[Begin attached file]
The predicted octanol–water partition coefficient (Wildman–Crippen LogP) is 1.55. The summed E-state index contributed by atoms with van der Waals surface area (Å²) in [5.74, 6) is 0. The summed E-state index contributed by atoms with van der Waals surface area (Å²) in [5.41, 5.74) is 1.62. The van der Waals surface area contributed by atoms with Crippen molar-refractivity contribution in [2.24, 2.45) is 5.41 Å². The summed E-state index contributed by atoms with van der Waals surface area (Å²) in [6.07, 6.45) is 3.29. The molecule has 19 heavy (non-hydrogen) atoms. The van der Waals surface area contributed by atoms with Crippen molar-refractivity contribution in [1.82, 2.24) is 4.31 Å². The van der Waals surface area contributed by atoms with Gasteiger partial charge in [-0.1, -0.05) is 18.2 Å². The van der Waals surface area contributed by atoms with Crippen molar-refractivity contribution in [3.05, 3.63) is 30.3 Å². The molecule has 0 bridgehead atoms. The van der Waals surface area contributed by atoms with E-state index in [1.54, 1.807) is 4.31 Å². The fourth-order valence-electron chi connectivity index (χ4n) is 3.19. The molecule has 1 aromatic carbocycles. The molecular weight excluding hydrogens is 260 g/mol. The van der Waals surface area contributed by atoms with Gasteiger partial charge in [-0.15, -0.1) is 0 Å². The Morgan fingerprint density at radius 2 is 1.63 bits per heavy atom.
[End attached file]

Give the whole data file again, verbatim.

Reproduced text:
The predicted octanol–water partition coefficient (Wildman–Crippen LogP) is 1.55. The summed E-state index contributed by atoms with van der Waals surface area (Å²) in [5.74, 6) is 0. The summed E-state index contributed by atoms with van der Waals surface area (Å²) in [5.41, 5.74) is 1.62. The van der Waals surface area contributed by atoms with Crippen molar-refractivity contribution in [2.24, 2.45) is 5.41 Å². The summed E-state index contributed by atoms with van der Waals surface area (Å²) in [6.07, 6.45) is 3.29. The molecule has 19 heavy (non-hydrogen) atoms. The van der Waals surface area contributed by atoms with Crippen molar-refractivity contribution in [1.82, 2.24) is 4.31 Å². The van der Waals surface area contributed by atoms with Gasteiger partial charge in [-0.1, -0.05) is 18.2 Å². The van der Waals surface area contributed by atoms with Crippen molar-refractivity contribution in [3.05, 3.63) is 30.3 Å². The molecule has 0 bridgehead atoms. The van der Waals surface area contributed by atoms with E-state index in [1.54, 1.807) is 4.31 Å². The fourth-order valence-electron chi connectivity index (χ4n) is 3.19. The molecule has 1 aromatic carbocycles. The molecular weight excluding hydrogens is 260 g/mol. The van der Waals surface area contributed by atoms with Gasteiger partial charge in [-0.15, -0.1) is 0 Å². The Morgan fingerprint density at radius 2 is 1.63 bits per heavy atom.